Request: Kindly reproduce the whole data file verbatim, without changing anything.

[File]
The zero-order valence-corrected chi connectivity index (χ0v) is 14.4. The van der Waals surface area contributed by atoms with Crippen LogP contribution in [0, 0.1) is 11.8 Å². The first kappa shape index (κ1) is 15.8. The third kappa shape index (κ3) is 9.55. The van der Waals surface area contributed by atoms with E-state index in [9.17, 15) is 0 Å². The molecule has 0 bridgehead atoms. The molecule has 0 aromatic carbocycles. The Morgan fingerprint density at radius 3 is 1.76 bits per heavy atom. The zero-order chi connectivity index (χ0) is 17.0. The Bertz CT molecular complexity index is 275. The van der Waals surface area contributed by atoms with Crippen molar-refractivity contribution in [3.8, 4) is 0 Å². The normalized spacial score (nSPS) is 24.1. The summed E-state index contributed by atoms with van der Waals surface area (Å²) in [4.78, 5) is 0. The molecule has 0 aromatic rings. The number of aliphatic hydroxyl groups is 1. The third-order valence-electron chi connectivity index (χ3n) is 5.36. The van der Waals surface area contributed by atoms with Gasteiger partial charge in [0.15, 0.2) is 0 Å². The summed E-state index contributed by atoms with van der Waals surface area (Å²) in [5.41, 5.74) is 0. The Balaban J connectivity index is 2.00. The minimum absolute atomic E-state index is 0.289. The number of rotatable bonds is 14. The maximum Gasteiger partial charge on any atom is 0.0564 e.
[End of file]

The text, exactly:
The zero-order valence-corrected chi connectivity index (χ0v) is 14.4. The van der Waals surface area contributed by atoms with Crippen LogP contribution in [0, 0.1) is 11.8 Å². The first kappa shape index (κ1) is 15.8. The third kappa shape index (κ3) is 9.55. The van der Waals surface area contributed by atoms with E-state index in [9.17, 15) is 0 Å². The molecule has 0 bridgehead atoms. The molecule has 0 aromatic carbocycles. The Morgan fingerprint density at radius 3 is 1.76 bits per heavy atom. The zero-order chi connectivity index (χ0) is 17.0. The Bertz CT molecular complexity index is 275. The van der Waals surface area contributed by atoms with Crippen molar-refractivity contribution in [3.8, 4) is 0 Å². The normalized spacial score (nSPS) is 24.1. The summed E-state index contributed by atoms with van der Waals surface area (Å²) in [4.78, 5) is 0. The molecule has 0 aromatic rings. The number of aliphatic hydroxyl groups is 1. The third-order valence-electron chi connectivity index (χ3n) is 5.36. The van der Waals surface area contributed by atoms with Gasteiger partial charge in [0.15, 0.2) is 0 Å². The summed E-state index contributed by atoms with van der Waals surface area (Å²) in [5.41, 5.74) is 0. The Balaban J connectivity index is 2.00. The minimum absolute atomic E-state index is 0.289. The number of rotatable bonds is 14. The maximum Gasteiger partial charge on any atom is 0.0564 e.